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Saying goodbye to the band's storage tote that doubled as a raccoon skinning table

It’s the end of an era... for our gear storage.

A couple show’s ago, the lid to one of our band equipment totes suffered a pretty terminal blow that left a 15-inch crack in the plastic. We babied it for the next few gigs, carefully laying towels down to protect the gear inside. But at last, she succumbed to her injuries and sank to the bottom of the dumpster.

For some bands, a storage container is just that, a storage container. But to me and my bands, that storage container was a table, a cutting board, a fleshing bench and a friend.

Bands are absolutely brutal on their equipment, so you can only imagine how hard it must be on the equipment’s storage containers. Me and The Chuckwagons have been playing together since early 2021, amounting roughly 40 shows. And sitting there quietly beneath a towel and mixing board was USS Chuckwagon II.

Now, you might be wondering (or maybe not, maybe this blog is the stupidest thing you’ve ever read) what happened to USS Chuckwagon I?

During the band’s infancy, we drove around with two storage containers, dubbed USS Chuckwagons I and II. Both were of equal build, both sturdy and made of the finest military grade plastic we could afford. Neither came with any bells or whistles, nor wheels or tie-down straps. Emblazoned with the name “Chuckwagons” in white spray paint along the sides, these crates went everywhere with us. Then one fateful show, the Chuckwagons were playing at the Banks Cafe, a forgettable evening staffed by a mischief of rude river rats. Towards the end of our last set, one of the teens decided to toss a full Modelo can at their friend up by the stage. The can whizzed over their head and struck the side of the Chuckwagon I, breaching a nasty hole in its port side. The band played on, but in our minds we knew the fate of the USS Chuckwagon I. It was to be its last performance.

Down to just one vessel after that weekend, we gave extra care and attention to Chuckwagon II. At that time, you might recall, Mark was still driving us around in his antique mid-90’s Ford E-350 that didn’t live long enough to even get a proper name. The storage crate was always well protected, insulated comfortably by the van’s shag carpeting.

My favorite memory with Chuckwagon I was the Chuckwagons’ final show of 2021. The venue was Stoney’s Road House in Emmett.

Earlier that day I had been contacted by a good friend who lived up in Idaho City. She lived in a small trailer park just outside of town and said she had three dead racoons that had tried to get her chickens and turkey poults the night before. I needed a raccoon skull for the collection and thought I might be able to use the hides for something useful like gloves or a beanie. So I jumped at the offer and we had lunch in downtown Boise, then exchanged the large trash bag full of raccoons like a couple of drug dealers on the first floor of a parking garage.

Luckily it was a cool October day, and the coons didn’t put off any smell inside my car’s cargo box. The plan was to meet at Mark’s house right after work, so I wouldn’t have time to drop the racoons off. I got to Mark’s place and started loading up the unnamed van.

“What’s in that plastic bag?” He asked.

“Raccoons.” I said.

He turned around and went inside for a Diet Pepsi.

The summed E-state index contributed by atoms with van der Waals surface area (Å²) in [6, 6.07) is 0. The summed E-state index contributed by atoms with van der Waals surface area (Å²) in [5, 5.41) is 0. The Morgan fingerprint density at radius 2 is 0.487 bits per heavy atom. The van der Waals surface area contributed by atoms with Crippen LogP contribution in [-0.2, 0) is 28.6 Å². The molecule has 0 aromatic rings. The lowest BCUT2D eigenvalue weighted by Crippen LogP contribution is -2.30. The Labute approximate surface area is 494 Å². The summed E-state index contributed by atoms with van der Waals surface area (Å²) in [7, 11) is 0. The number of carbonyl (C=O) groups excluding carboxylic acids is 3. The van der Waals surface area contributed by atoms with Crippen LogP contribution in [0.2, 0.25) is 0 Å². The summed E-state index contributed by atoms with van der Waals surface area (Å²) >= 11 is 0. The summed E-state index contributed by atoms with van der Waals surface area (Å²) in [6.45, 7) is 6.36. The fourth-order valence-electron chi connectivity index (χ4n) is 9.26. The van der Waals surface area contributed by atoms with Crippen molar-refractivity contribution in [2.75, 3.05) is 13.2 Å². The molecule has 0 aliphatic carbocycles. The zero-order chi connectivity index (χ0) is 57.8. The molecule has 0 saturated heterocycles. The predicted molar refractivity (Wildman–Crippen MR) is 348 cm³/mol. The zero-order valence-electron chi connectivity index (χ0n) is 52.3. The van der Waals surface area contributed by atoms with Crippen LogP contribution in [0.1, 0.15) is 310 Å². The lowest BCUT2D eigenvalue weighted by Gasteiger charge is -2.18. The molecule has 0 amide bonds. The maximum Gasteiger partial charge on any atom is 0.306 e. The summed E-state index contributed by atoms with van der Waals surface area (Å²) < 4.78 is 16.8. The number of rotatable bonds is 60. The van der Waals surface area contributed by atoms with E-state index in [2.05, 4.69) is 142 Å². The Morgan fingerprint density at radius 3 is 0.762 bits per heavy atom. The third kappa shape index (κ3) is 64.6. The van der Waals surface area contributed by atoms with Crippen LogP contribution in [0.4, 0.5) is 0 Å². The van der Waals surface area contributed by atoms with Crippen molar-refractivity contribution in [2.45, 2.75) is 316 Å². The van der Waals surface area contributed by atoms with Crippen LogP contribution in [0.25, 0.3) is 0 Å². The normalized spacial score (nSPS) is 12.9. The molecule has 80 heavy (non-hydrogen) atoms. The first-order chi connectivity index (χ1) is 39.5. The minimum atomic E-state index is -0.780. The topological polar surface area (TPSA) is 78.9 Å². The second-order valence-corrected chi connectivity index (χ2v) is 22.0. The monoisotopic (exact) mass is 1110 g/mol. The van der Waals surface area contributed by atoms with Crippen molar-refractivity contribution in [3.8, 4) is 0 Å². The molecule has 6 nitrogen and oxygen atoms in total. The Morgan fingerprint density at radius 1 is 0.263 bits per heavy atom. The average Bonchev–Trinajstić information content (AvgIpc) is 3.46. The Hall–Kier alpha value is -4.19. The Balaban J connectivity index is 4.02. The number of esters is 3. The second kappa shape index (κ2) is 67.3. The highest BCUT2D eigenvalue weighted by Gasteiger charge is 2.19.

We made it out to Emmett with plenty of time to spare. We weren’t set to go on until 8, so I knew I had 2-3 hours’ time to skin out the raccoons. There was ample space behind the concert venue, and the ground was covered in gravel. The boys chose to sit in the green room and eat finger sandwiches instead of watching.

The raccoons varied in size and took longer than I had imagined they would. I’d skinned a number of things before this point, including deer, coyotes, a badger and foxes. I don’t know if it was the pressure of having to finish before our set time or if the kitchen knife I was using was dulled up, but it was a struggle.

Luckily two of my friends, Loic and Brandon, showed up that night, there to watch the show on stage, not in the back parking lot. By now the sun was completely gone, so I was holding my cellphone in my mouth trying to skin the critters by phone light. Loic was nice enough to hold up his phone light for a little while, but the two Californios got cold and went back inside to see their wives.

I managed to finish skinning all three raccoons and was able to salvage one of the skulls. And the whole time I only managed to cut myself three times.

By the time I had re-wrapped the raccoon pelts/head in the plastic bag, threw away the gut pile and rejoined the band in the green room, we had 11 minutes til show time. I tossed the bloody bag of racoons onto the storage crate in the van, and we commenced to play for 3 hours.

Later that night, when I was loading up the gear back into my car, I noticed the lid of the storage bin covered in blood. It finally dried out after a few days in the sun, and even to this day, you can still see remnants of that wonderful moonlit night.

Me and the band have reached a new chapter in our musical equipment storage, and I felt that it was worthy of a blog post. Not to brag about our trivial success as a regional honky tonk band or boast about the whopping 17 people in attendance that night in Emmett, half of which were too doused in Templeton to even remember.

Cheers to the Chuckwagon I and its newly scuttled sister ship, Chuckwagon II. I will remember you dearly the next time I need a flat surface for skinning small mammals.

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